Turns out “Plug In EV” Plan is better for us

If you’ll recall, back in September (2018) I switched us *from* the Plug In EV plan *to* the Smart Usage Plan.

Welp, that was not the way to go. Besides Georgia Power’s ability to charge whatever they like, whenever they like (read the above article), it’s extraordinarily difficult to figure out in advance what your peak usage is going to be. Georgia Power only offers a daily electrical consumption summary if you remain on their hyper costly legacy plan. Despite having the very same smart meter and, ostensibly, the ability to report the total number of kWhs that were consumed over the past 24 hours.
I shouldn’t think it would be terribly difficult to report back to you what consumption was during what time frames (since the charges vary by time of day on the plans in question) and surely the meter can show your peak consumption spike for that period as well. I understand you are charged (penalized really) based on a peak that lasts 30 minutes or more. But I have no way of measuring or monitoring that.

So, for my case, it seems that we have a base load of energy consumption (not unexpected) that would include all the electrical bits and pieces that run constantly throughout the day – furnace fan motor, fridge, lights, computers, etc. – that I have no means to measure. Then, despite my extended efforts to schedule things like pool pumps, car charging, air conditioning, oven / stove use, clothes dryer use, etc. I still managed to hit significant peaks that lead to my bills being far greater than I was/would have been paying under the Plug In EV plan.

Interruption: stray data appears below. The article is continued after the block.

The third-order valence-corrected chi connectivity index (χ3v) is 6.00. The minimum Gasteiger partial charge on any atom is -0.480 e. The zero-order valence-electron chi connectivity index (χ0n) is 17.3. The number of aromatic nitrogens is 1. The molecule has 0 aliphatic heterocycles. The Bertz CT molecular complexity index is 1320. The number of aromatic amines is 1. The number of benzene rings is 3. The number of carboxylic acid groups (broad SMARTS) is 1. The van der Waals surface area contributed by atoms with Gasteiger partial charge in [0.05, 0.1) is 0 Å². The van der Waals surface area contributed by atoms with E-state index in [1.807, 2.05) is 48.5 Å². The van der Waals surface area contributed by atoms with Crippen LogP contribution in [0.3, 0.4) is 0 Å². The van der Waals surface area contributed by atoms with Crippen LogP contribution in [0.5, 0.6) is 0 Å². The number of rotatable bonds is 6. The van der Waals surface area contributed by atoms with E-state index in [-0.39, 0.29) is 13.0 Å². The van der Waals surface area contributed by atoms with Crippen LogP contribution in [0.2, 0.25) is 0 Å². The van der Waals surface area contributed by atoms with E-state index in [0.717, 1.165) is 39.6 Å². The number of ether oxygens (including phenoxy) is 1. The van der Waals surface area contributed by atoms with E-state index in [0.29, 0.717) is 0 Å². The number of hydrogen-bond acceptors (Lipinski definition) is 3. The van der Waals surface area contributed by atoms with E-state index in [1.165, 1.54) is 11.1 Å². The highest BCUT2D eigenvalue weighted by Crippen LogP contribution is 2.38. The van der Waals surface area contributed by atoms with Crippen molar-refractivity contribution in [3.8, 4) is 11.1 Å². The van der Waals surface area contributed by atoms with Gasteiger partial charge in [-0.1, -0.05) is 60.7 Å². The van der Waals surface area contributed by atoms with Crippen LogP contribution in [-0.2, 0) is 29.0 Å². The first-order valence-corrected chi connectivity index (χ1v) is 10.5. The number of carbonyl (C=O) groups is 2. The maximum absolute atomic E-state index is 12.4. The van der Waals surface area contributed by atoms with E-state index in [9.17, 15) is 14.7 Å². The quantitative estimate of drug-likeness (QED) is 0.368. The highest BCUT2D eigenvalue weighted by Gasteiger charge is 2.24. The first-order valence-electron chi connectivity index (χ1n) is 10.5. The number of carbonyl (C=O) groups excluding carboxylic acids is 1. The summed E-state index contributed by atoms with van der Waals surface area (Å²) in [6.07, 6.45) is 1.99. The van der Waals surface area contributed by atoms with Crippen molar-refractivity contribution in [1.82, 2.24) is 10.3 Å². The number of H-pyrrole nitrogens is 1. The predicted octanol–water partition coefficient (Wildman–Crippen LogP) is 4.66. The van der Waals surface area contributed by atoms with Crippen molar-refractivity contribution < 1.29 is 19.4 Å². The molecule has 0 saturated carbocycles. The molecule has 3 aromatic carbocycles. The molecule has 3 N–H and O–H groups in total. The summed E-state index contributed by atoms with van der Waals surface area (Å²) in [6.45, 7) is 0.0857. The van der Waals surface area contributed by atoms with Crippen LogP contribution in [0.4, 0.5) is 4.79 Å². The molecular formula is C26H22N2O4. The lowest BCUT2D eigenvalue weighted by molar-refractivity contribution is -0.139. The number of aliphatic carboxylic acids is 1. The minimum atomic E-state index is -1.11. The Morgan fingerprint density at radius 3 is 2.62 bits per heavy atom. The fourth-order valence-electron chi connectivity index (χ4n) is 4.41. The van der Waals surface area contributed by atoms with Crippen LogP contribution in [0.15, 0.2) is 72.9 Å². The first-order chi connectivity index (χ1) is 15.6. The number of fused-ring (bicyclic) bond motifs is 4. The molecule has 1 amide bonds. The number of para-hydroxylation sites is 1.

Fortunately, to Georgia Power’s credit, it’s not terribly difficult to switch back again which I did after reviewing the past few bills.

My December bill showed as 1,280 kWh consumed with a peak consumption of 13.4 (!) kW for a total of $189.43.
My November bill showed as 1,344 kWh consumed With a peak consumption of 9 kW for a total of $155.78.

Similarly my December bill from LAST year showed as 1,620 kWh consumed (686 kWh Super Off Peak and 0 on peak) for a total of $157.06.
My November bill from last year showed as 1,715 kWh (771 Super Off Peak, 10 kWh On Peak) for a total of $164.25

Part of the lower consumption during the past few months was that I was able to charge my car at work more often recently. Regardless, I had already reduced my car charging consumption to around 3.5 kW. This was done on the car charging page where I can limit the amperage draw. This was part of my strategy to avoid hitting the onerous peak consumption penalty.

Just grossly speaking, it seems that I could take my total consumption for the December and November bills from this year and divide them into the cost to get an average of 13.16 cents a kWh.
Doing likewise for the same months from 2018 yields about 9.63 cents a kWh or about a 40% increase in my per kWh rate.

I understand that this is not super accurate, were I to look at ONLY my November bill the average per kWh rate would be somewhat more reasonable (maybe 20 % more costly).
I guess, at core, my issue is that it is much more impactful on our day-to-day living to try to avoid the Smart Usage peak use penalty and I am chafing because Georgia Power appears to be withholding a very effective tool (daily consumption email) that might make it feasible to try to keep going down this path.

The fact remains that, for me, the increase was significant enough that I decided to fall back to the Plug In EV plan.

YMMV

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